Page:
A group of scientists from India's Jawaharlal Nehru Technological University Anantapur's Sri Venkateswara College of Engineering and Technology (SVCET) has created a model to find the best combination of renewable energy sources for the deployment of off-grid power projects in rural areas.
They proposed, in particular, the modeling of an off-grid hybrid energy system based on a combination of solar, wind, biomass, biogas and fuel cell, linked to storage, for electrifying a cluster of three village hamlets in the Indian state of Karnataka. Their goal was to find the best technical solution that could also deliver the lowest total system net pre-set cost (TNPC) and the lowest cost of energy (COE).
The hybrid renewable energy system was designed in many different configurations through the HOMER software developed by the U.S. National Renewable Energy Laboratory (NREL). “The simulation analysis chooses the best dynamic planning and a system design which is a function of the electrical demand,” the academics specified. “HOMER also performs the total-cost-of-hybrid-system, and determines the capital cost, replacement cost, O&M cost, fuel cost and so on.”
Moreover, they used a genetic algorithm (GA) developed into Matlab software to assess constraint-based optimization problems. This kind of algorithm is generally used to find solutions to optimization or search problems by means of simulated evolution.
The results of these two methods were compared with four different configurations of size and cost parameters.
The first configuration is formed by a 100 kW PV system, a 57 kW fuel cell, a 60 kW biogas power generator, a 50 kW biomass plant, 50 wind turbines and a battery. Its annual power production is estimated at 328,266 kWh and the availability of excess energy is indicated at around 6.07%. The second solution is the same as the first one but without the battery. Its annual energy generation is 396,121 kWh and the availability of surplus power 4.86%.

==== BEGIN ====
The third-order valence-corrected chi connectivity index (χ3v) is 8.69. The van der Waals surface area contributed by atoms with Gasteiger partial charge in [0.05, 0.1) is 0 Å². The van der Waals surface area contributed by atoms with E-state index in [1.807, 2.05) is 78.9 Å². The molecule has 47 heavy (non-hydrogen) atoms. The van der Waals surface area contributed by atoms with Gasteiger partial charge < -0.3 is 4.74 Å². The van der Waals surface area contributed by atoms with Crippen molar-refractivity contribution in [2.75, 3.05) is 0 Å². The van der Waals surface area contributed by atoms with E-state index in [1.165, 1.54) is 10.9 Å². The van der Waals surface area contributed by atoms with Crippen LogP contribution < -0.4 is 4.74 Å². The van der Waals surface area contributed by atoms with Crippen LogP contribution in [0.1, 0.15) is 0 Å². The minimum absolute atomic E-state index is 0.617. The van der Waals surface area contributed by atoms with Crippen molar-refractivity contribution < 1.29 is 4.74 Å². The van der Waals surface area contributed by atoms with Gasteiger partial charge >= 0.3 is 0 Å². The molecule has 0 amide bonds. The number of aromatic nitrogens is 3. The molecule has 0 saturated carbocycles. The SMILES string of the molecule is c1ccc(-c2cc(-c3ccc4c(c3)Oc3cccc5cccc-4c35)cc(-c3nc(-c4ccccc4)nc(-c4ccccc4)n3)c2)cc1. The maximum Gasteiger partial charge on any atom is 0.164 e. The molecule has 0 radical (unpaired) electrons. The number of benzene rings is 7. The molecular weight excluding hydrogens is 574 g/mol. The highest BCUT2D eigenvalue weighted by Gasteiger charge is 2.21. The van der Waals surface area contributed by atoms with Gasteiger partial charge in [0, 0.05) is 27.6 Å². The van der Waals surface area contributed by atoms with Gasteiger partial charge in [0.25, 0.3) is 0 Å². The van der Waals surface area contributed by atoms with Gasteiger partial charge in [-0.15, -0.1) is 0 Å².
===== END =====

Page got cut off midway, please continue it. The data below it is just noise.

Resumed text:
The third option has the same configuration as the first one but without the fuel cell. Its expected annual generation is 277,092 kWh and the availability of excess energy is 20.65%. The fourth and final design is based only on PV, biogas, biomass systems and wind turbine generators with the same size and with no battery and fuel cell. Forecast annual power generation 276,755 kWh and the availability of surplus power is 33.53%.
The first configuration was found to be the optimal solution. “On comparing … all the four combinations of hybrid renewable energy system using HOMER and GA, GA-based optimization is more cost-effective than … the HOMER [system] with least COE, $0.163/kWh and 0% unmet load,” the Indian group stated. “Also [the] GA-based system has more PV penetration and less CO2 emissions than … the HOMER [system].”
Sensitivity analysis was performed on this solution for assessing changes in annual wind speed and biomass fuel prices and the results showed the system is particularly sensitive to biomass price fluctuations.
The model is described in the paper Modelling and optimization of an off-grid hybrid renewable energy system for electrification in a rural area, published in Energy Reports.
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Overbuilt solar+wind and grid connected nuclear for baseload power and biogas and biomass electricity for outages would be most cost effective option. Batteries are an expensive option at present.
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